“Say you’re a designer and you’ve got to demo a site you’ve spent two months creating,” Bohan explains. “Your client is someone in their 50s who runs a restaurant but is not very in tune with technology. What’s going to impress them more: Something with music and moving images, something that looks very fancy to someone who doesn’t know about optimizing the Web for consumer use, or if you show them a bare-bones site that just lists all the information? I bet it would be the former—they would think it’s great and money well spent.”

OK, now I get it. “The sizzle” beats “the steak” when the person approving the website doesn’t understand the technology or the process enough to know what really matters. Read the rest of this entry »

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Wine and Millennials: “Everything Old Is New Again”

millennialsOK, I’ll try not to sound like an old geezer when I say this — I’m really tired of pandering to “Millennials.” It seems like every ambitious marketer and academic is studying or reporting on the habits and preferences of this category, which is supposed to be the focus of our sales and marketing efforts for everything from cars to computers to wine.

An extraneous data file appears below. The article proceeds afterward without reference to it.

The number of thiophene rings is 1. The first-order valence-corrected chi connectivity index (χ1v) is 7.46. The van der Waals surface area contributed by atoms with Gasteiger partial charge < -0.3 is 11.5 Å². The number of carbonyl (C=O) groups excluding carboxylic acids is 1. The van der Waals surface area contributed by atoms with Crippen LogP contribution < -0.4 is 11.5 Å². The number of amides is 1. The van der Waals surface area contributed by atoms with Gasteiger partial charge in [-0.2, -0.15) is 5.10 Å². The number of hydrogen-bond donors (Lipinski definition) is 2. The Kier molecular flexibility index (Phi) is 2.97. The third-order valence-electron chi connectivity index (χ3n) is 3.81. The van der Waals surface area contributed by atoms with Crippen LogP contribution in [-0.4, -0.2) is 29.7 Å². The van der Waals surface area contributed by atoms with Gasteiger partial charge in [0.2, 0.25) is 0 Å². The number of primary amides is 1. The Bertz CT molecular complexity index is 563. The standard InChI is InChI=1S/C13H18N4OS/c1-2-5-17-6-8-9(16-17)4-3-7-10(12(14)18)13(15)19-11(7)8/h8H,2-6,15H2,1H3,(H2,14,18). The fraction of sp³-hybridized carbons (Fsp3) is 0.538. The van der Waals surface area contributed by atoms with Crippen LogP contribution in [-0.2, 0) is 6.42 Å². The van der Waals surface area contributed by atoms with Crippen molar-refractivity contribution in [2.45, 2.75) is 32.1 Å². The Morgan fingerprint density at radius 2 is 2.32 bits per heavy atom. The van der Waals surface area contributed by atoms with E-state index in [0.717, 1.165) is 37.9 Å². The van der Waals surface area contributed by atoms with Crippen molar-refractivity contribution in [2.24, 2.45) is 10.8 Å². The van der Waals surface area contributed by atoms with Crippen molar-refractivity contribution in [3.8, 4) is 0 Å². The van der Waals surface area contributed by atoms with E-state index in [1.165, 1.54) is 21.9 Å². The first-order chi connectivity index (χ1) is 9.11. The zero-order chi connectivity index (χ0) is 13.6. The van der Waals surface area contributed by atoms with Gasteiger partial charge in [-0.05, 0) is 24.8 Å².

Here’s the latest overblown academic treatise that set me cursing:

Dr. Liz Thach MW, Korbel Professor of Wine Business & Management at Sonoma State University, released a study on the wine drinking habits of Millennials. Now before I go any further, let me specify that Millennials are defined as people born between 1980 and 2000 (give or take), and are also known Gen Y. They followed the previously famous Gen X, and they’re basically the children of the Post WWII Baby Boomers.